Thousands of kids living in poverty
Last year, 7,000 children in Red Deer and surrounding area would have gone hungry if it wasn’t for the Red Deer Food Bank.
And this year’s early winter means poor families will continue to suffer.
“That spells, really, disaster for a lot of low-income families because what happens is utility bills are going up,” said Fred Scaife, food bank executive director, on Wednesday.
“The utility bills are going to get paid right now. Then in December they’re going to ignore the utility bill because of Christmas.
January is going to come around and they’re still trying to catch up to Christmas bills. February is going to come around and they’re going to get their disconnect notices.
“February now has become one of the busiest months of the year.”
On Tuesday, Achieving the Promise: Ending Poverty in Alberta, published by the Edmonton Social Planning Council, Public Interest Alberta, and Alberta College of Social Worker reported that despite Alberta’s incredible wealth, 91,000 children under age 18 (11.3 per cent) lived in poverty in 2010 and 51.6 per cent of those children lived in a household where one or more persons were working full time for the entire year.
“In Alberta, we have over 90,000 children living in poverty. It’s a horrific number.”
We know at this food bank we’re higher than the national average of children receiving assistance.”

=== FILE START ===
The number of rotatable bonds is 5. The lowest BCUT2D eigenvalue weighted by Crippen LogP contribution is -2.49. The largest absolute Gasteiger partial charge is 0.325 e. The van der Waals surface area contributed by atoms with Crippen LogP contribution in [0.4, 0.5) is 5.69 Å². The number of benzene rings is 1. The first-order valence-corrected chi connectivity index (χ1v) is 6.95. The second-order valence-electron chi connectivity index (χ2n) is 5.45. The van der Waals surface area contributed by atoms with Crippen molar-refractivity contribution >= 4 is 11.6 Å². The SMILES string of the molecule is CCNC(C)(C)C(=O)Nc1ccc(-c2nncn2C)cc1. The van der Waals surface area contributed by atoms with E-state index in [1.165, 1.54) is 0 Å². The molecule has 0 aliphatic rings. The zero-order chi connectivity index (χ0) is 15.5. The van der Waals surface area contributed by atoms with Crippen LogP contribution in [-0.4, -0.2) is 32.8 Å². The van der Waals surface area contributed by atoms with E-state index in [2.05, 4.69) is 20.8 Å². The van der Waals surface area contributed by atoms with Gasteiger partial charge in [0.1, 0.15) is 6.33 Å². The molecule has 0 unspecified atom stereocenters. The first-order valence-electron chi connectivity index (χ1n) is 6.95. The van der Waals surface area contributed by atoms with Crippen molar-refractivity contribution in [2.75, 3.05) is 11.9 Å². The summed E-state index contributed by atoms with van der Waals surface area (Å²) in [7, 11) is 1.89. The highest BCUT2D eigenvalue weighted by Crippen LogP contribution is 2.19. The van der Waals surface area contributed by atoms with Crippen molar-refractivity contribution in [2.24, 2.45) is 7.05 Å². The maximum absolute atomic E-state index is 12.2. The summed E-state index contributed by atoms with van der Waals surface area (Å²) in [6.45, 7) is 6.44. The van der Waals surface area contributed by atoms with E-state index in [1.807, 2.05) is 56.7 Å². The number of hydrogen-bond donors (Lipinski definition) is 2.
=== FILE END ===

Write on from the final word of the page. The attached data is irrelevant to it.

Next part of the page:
Due to the local cost of living, a family of four making less than $44,000 qualifies for assistance at the food bank.
Scaife said making education accessible and affordable is key to breaking the poverty cycle.
“What you have to do is start looking at the systemic causes of poverty. Trust me. I’ve been in the field long enough. I don’t run into a lot of PhDs at our counter.”
Instant, Band-Aid solutions don’t work, he said.
“We expect (poverty) to go away quickly and when it doesn’t then we as a society and government start to learn to live with it and that is where the real crime is.”
On Monday, Central Alberta Poverty Reduction Alliance and Red Deer College are hosting a free dinner and public screening of excerpts from the documentary Home Safe from 5 to 7 p.m., in room 2901 A and B at the college.
“We’re going to show three clips and all of the families have children and all of the families are affected by poverty and homelessness not due to any fault of their own,” said Amanda Ens, a community facilitator for the city who sits on the recently formed alliance made up of local not-for-profit agencies and individuals looking for community perceptions and input regarding poverty and its impact on the region.
The excerpts are expected to evoke a lot of emotion, she said.
“They are real situations that anyone can fall into, especially given the growing number of people who are on the edge of poverty, a few pay cheques away from being in these situations.”
People are asked to RSVP to the dinner and film at firstname.lastname@example.org no later than today.